Because of the Controlled Substances Act (CSA) that was put into law in 1971 as part of Richard Nixon’s plan to start a war on drugs, physicians are unable to prescribe marijuana to patients. The Act prevents any schedule 1 substance from being prescribed by a doctor because it states that these substances have no therapeutic value and are highly addicting and harmful. Of course, this has been passed on legally since that time even though cannabis is on that list and it is clear that there indeed are plenty of medical benefits to using cannabis and that it is physiologically not addicting, unlike legal cigarettes and alcohol.
Since this act was put into place, physicians have been in a situation that they can not prescribe cannabis like other drugs. Most drugs are prescribed using a dose, frequency and an amount to be given. If this were done with cannabis it would look something like this:
“THC 90% cartridge 1-2 puffs vaporized Q2H PRN anxiety, 10 cartridges, no refills.”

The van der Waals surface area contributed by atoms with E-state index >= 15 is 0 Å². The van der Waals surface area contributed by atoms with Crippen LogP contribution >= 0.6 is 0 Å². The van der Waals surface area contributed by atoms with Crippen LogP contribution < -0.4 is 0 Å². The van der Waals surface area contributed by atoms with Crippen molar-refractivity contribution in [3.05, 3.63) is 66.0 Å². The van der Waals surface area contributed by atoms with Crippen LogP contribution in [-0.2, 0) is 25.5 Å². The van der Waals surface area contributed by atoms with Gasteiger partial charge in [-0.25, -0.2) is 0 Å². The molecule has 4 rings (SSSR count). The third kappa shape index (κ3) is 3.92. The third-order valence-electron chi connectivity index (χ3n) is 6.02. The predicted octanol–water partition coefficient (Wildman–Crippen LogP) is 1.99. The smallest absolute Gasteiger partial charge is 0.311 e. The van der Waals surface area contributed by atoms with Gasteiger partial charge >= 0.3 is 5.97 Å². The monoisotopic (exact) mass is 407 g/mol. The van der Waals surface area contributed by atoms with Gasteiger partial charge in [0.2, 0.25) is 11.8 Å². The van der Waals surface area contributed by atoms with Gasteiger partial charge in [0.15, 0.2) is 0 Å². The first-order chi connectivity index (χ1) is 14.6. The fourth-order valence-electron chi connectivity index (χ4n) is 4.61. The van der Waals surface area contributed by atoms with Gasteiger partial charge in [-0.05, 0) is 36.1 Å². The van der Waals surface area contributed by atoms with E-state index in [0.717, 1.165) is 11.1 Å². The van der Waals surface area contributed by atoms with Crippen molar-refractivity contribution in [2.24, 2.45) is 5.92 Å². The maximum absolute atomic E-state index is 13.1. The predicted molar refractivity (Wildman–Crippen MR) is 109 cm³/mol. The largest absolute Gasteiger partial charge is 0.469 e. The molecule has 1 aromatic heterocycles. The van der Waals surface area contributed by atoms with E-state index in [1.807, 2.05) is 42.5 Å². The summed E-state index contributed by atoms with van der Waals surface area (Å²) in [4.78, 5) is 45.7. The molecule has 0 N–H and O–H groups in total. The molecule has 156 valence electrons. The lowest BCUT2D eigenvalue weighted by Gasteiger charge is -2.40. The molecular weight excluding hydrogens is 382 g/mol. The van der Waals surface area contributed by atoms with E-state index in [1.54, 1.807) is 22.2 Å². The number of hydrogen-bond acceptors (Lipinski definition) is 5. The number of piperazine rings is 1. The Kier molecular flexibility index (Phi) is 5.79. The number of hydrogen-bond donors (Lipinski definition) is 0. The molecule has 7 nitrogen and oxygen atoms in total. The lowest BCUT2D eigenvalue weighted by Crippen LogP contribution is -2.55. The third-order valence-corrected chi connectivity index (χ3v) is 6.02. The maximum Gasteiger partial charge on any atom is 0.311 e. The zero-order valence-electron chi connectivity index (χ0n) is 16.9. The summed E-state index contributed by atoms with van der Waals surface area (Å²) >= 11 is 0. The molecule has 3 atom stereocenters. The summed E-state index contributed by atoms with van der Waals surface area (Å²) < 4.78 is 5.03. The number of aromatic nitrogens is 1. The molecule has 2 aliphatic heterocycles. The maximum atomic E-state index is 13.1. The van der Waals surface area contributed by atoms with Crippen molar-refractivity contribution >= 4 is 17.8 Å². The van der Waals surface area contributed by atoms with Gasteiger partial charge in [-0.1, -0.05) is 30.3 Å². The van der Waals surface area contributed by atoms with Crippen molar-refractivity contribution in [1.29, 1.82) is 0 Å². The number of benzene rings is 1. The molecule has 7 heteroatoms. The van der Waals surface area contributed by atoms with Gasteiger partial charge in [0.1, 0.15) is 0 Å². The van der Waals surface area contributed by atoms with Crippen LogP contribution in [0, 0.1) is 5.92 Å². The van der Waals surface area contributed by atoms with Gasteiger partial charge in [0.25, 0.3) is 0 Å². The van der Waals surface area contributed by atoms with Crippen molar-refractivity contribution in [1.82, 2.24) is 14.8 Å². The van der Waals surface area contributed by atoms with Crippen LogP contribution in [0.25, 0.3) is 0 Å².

In this example, Q2H means every two hours and PRN anxiety means as needed for anxiety. This would provide exact instructions for how a patient should use the cannabis they are prescribed. Maybe one day we will be able to get such a script from our doctors. At the moment, however, physicians are not taught medical cannabis therapy in medical school or residency and they are usually clueless about what patients should use (though they can learn from this book). Until they are more informed, it is probably better that patients pick and choose the forms and amounts of cannabis they use at dispensaries.
As states began to legalize medical marijuana for patients, physicians needed a way around the federal regulation against prescribing cannabis. That is how the marijuana card came into existence. Rather than writing a prescription and going to jail, doctors made recommendations for their patients to use cannabis to their state marijuana programs, which would issue a certificate to a patient and the patient would receive a marijuana card that would be shown to dispensaries, designating them as certified marijuana patients of the state.
This work-around has protected physicians in states that have legalized cannabis so they are not tracked down by the DEA for breaking the CSA. While it does provide a buffer between the doctors and the federal government, it also distances them from the ability to provide specific instructions to patients and only allows them to make vague recommendations instead. As the industry becomes more legitimate and accepted by the federal government, doctors will be able to prescribe to patients exactly what they feel the patient should use.